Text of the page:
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L. B. Opera Stages The 'Ballad Of Baby Doe'

May 11, 1987|MARTIN BERNHEIMER | Times Music Critic

The Long Beach Opera has made its reputation--and a very good one, too--as a purveyor of adventure.

On its best nights, the company has either staged long-neglected operas in marvelously unusual ways, or, more startling, it has staged familiar operas in boldly unfamiliar ways.

Friday night at the intimate Center Theater, the company took a safe and perhaps economical step backward. The vehicle was Douglas Moore's "Ballad of Baby Doe," a quaint, easy and eminently stageworthy bit of candy-coated Americana that dates back to the mid-1950s.

Los Angeles knows it as a model of the sort of musical theater that the New York City Opera used to produce so picturesquely. In that context we know it as a grateful vehicle for three extraordinary singing actors. Beverly Sills laid her inimitable claim on the titular flirt with a heart of silver. Walter Cassel made the crusty yet susceptible macho stances of Horace Tabor his own. Frances Bible defined the delicate line between simple pathos and stern self-righteousness as Tabor's spurned wife, Augusta.

An opera blessed with pretty tunes, interesting characters, gushy harmonies, unabashed sentimentality and the comfy historical landmarks of turn-of-the-century mining in the Midwest, "Baby Doe" is almost foolproof. It does contains a lot of padding, however, and a bad deal of simplistic theatricality.

As such, it stands to benefit from imaginative staging--just the thing one would expect Long Beach to provide. No such luck.

The famous New York production used a collection of ancient scrapbook photos--slides projected on the set--to establish a time frame as well as period atmosphere. It was fascinating.

The Long Beach version, directed by Peter Mark Schifter and designed by Michael Devine, avoids all opportunity for innovation and settles for decoration. Schifter moves his characters around the thrust stage and occasionally up and down the aisles efficiently. Devine indicates locales with a few prosaic props and set pieces.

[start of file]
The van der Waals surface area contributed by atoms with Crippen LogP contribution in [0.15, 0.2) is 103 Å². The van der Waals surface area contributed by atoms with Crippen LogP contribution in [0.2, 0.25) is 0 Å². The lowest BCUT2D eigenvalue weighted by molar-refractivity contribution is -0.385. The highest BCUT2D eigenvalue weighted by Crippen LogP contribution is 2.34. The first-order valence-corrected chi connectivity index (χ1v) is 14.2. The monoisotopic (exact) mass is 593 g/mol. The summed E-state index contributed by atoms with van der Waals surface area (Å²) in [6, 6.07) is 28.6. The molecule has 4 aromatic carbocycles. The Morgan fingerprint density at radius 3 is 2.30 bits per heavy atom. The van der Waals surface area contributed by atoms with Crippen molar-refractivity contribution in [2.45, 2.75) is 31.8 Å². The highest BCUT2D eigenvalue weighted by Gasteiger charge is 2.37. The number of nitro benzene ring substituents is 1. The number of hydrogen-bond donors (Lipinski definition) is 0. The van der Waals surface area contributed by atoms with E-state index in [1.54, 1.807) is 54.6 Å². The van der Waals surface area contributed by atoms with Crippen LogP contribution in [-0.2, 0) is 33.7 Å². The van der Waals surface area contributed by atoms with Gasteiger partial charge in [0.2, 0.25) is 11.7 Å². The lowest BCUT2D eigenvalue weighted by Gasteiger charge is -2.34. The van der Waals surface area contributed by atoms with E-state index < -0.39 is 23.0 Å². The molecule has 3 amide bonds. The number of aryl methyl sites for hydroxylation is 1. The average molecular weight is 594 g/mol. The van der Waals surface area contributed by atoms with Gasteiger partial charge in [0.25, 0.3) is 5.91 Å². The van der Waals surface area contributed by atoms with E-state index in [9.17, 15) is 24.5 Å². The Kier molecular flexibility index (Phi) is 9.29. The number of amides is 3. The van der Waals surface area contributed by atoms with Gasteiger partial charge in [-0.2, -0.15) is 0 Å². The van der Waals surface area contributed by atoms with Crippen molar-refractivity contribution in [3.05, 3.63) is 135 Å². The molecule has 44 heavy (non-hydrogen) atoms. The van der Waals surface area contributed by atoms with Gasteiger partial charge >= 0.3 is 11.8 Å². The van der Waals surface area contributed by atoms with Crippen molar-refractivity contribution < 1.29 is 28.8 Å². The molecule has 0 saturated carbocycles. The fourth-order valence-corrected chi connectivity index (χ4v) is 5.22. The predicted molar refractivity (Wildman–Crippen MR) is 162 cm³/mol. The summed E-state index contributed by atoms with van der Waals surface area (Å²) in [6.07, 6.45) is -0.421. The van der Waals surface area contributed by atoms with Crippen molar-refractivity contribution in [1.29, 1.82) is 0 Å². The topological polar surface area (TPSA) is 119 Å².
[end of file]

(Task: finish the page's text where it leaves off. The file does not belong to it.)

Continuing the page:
It is all neat, literal and a bit somnolent. A work as uncomplicated as "Baby Doe" might not yield comfortably to violent reinterpretation or psychosexual modernization. Still, the opera doesn't have to be as dull or as predictable as this.

Musically, the production was in good hands. Randall Behr led his crackerjack ensemble through Moore's folksy charades, cloying arias and soapy confrontations with obvious appreciation. Unfortunately, the music-makers once again were consigned to the roof of the set, behind a scrim. Contact with the singers was maintained via closed-circuit television. The system did nothing to hinder cohesion but much to preclude dynamic adjustments.

The orchestra was loud. Luckily, the cast was strong.

Ruth Ann Swenson, ingenue par excellence of the San Francisco Opera, looked appropriately sweet and cuddly as Baby Doe, acted with innate dignity and sang exquisitely--especially when she could float the high pianissimo lines that are the trademark of the role. The cool, glistening purity of her soprano inspired recollections not of the young Sills, but--equally flattering--of the young Hilde Gueden.

Joyce Castle made Augusta a more aggressive force than tradition might dictate. A tall, vital, strikingly attractive woman, she posed a more sensual threat to Baby Doe than had the restrained and severe Frances Bible. Castle's characterization made good sense on its own terms, however, and she sang with commanding poise, opulence and clarity.

Richard Fredricks brought poignancy to the terminal hallucinations of Horace Tabor and capitalized, as always, on a ringing, forthright baritone. In the earlier scenes, he seemed too handsome, too slick, too youthful, ultimately too bland for comfort as the tough, old, cigar-chomping, self-made magnate of Leadville, Colo.

The supporting cast included Geraldine Decker, imposing despite some vocal deterioration as a Mama McCourt who resembled Mme. Schumann-Heink; Michael Gallup, bluff, hearty and sonorous as William Jennings Bryan; and Ken Remo, deft but essentially undifferentiated in four dissimilar character roles.

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